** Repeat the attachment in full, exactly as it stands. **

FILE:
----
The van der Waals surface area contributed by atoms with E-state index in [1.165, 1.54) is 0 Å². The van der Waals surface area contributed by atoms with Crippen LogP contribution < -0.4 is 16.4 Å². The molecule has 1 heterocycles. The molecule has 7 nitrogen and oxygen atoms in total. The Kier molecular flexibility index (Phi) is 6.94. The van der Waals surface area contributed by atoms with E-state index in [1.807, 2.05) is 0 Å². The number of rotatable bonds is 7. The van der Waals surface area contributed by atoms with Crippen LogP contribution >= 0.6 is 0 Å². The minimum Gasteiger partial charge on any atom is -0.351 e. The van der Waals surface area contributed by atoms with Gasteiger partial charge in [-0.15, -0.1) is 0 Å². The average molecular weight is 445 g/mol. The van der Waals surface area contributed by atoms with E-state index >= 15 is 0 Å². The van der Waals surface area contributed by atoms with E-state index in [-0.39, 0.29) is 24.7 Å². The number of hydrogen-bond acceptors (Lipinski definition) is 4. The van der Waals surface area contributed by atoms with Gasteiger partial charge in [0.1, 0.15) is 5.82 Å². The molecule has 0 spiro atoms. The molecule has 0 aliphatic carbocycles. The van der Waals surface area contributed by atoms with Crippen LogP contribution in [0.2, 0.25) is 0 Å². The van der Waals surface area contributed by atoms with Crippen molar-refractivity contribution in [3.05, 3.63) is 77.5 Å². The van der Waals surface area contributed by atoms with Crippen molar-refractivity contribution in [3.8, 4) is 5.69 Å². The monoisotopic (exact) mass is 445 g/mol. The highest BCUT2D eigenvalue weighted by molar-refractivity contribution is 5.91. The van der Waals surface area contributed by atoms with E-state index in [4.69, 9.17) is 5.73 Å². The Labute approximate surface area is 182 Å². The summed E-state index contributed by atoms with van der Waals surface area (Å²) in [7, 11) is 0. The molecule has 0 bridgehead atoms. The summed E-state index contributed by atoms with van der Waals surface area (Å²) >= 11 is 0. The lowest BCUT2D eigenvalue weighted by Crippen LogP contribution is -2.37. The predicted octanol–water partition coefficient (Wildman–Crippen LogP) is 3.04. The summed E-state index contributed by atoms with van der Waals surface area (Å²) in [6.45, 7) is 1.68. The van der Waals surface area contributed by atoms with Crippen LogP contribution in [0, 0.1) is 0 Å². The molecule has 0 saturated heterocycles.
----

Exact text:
The van der Waals surface area contributed by atoms with E-state index in [1.165, 1.54) is 0 Å². The van der Waals surface area contributed by atoms with Crippen LogP contribution < -0.4 is 16.4 Å². The molecule has 1 heterocycles. The molecule has 7 nitrogen and oxygen atoms in total. The Kier molecular flexibility index (Phi) is 6.94. The van der Waals surface area contributed by atoms with E-state index in [1.807, 2.05) is 0 Å². The number of rotatable bonds is 7. The van der Waals surface area contributed by atoms with Crippen LogP contribution >= 0.6 is 0 Å². The minimum Gasteiger partial charge on any atom is -0.351 e. The van der Waals surface area contributed by atoms with Gasteiger partial charge in [-0.15, -0.1) is 0 Å². The average molecular weight is 445 g/mol. The van der Waals surface area contributed by atoms with E-state index >= 15 is 0 Å². The van der Waals surface area contributed by atoms with E-state index in [-0.39, 0.29) is 24.7 Å². The number of hydrogen-bond acceptors (Lipinski definition) is 4. The van der Waals surface area contributed by atoms with Gasteiger partial charge in [0.1, 0.15) is 5.82 Å². The molecule has 0 spiro atoms. The molecule has 0 aliphatic carbocycles. The van der Waals surface area contributed by atoms with Crippen LogP contribution in [0.2, 0.25) is 0 Å². The van der Waals surface area contributed by atoms with Crippen molar-refractivity contribution in [3.05, 3.63) is 77.5 Å². The van der Waals surface area contributed by atoms with Crippen molar-refractivity contribution in [3.8, 4) is 5.69 Å². The monoisotopic (exact) mass is 445 g/mol. The highest BCUT2D eigenvalue weighted by molar-refractivity contribution is 5.91. The van der Waals surface area contributed by atoms with E-state index in [4.69, 9.17) is 5.73 Å². The Labute approximate surface area is 182 Å². The summed E-state index contributed by atoms with van der Waals surface area (Å²) in [7, 11) is 0. The molecule has 0 bridgehead atoms. The summed E-state index contributed by atoms with van der Waals surface area (Å²) >= 11 is 0. The lowest BCUT2D eigenvalue weighted by Crippen LogP contribution is -2.37. The predicted octanol–water partition coefficient (Wildman–Crippen LogP) is 3.04. The summed E-state index contributed by atoms with van der Waals surface area (Å²) in [6.45, 7) is 1.68. The van der Waals surface area contributed by atoms with Crippen LogP contribution in [0, 0.1) is 0 Å². The molecule has 0 saturated heterocycles.